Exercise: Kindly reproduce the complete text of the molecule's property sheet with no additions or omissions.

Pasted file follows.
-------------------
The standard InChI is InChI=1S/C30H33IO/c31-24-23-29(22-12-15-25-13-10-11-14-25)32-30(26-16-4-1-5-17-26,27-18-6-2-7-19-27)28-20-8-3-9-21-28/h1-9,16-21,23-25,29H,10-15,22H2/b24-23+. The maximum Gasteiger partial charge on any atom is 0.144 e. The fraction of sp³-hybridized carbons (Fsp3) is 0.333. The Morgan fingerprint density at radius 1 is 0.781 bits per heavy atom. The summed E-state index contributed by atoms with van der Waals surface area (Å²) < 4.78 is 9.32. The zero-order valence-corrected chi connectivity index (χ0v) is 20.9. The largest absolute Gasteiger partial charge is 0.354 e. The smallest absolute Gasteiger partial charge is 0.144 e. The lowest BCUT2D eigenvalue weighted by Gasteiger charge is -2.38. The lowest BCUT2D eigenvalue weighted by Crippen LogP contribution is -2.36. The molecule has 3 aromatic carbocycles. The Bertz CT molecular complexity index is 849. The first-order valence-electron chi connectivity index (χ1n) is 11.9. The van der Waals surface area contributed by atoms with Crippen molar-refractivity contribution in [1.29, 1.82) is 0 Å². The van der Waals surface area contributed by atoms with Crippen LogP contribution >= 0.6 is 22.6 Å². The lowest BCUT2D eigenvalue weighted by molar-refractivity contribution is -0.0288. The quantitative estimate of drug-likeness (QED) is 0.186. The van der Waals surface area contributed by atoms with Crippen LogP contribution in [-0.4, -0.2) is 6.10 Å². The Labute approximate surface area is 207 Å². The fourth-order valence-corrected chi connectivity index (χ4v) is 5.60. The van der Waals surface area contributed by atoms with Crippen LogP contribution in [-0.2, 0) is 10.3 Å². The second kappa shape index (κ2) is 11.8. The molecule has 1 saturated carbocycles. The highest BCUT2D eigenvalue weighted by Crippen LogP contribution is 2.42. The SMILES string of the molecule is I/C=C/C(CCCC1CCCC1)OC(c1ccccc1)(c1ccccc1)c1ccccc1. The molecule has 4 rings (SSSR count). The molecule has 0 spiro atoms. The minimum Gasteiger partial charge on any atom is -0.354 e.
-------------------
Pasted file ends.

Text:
The standard InChI is InChI=1S/C30H33IO/c31-24-23-29(22-12-15-25-13-10-11-14-25)32-30(26-16-4-1-5-17-26,27-18-6-2-7-19-27)28-20-8-3-9-21-28/h1-9,16-21,23-25,29H,10-15,22H2/b24-23+. The maximum Gasteiger partial charge on any atom is 0.144 e. The fraction of sp³-hybridized carbons (Fsp3) is 0.333. The Morgan fingerprint density at radius 1 is 0.781 bits per heavy atom. The summed E-state index contributed by atoms with van der Waals surface area (Å²) < 4.78 is 9.32. The zero-order valence-corrected chi connectivity index (χ0v) is 20.9. The largest absolute Gasteiger partial charge is 0.354 e. The smallest absolute Gasteiger partial charge is 0.144 e. The lowest BCUT2D eigenvalue weighted by Gasteiger charge is -2.38. The lowest BCUT2D eigenvalue weighted by Crippen LogP contribution is -2.36. The molecule has 3 aromatic carbocycles. The Bertz CT molecular complexity index is 849. The first-order valence-electron chi connectivity index (χ1n) is 11.9. The van der Waals surface area contributed by atoms with Crippen molar-refractivity contribution in [1.29, 1.82) is 0 Å². The van der Waals surface area contributed by atoms with Crippen LogP contribution >= 0.6 is 22.6 Å². The lowest BCUT2D eigenvalue weighted by molar-refractivity contribution is -0.0288. The quantitative estimate of drug-likeness (QED) is 0.186. The van der Waals surface area contributed by atoms with Crippen LogP contribution in [-0.4, -0.2) is 6.10 Å². The Labute approximate surface area is 207 Å². The fourth-order valence-corrected chi connectivity index (χ4v) is 5.60. The van der Waals surface area contributed by atoms with Crippen LogP contribution in [-0.2, 0) is 10.3 Å². The second kappa shape index (κ2) is 11.8. The molecule has 1 saturated carbocycles. The highest BCUT2D eigenvalue weighted by Crippen LogP contribution is 2.42. The SMILES string of the molecule is I/C=C/C(CCCC1CCCC1)OC(c1ccccc1)(c1ccccc1)c1ccccc1. The molecule has 4 rings (SSSR count). The molecule has 0 spiro atoms. The minimum Gasteiger partial charge on any atom is -0.354 e.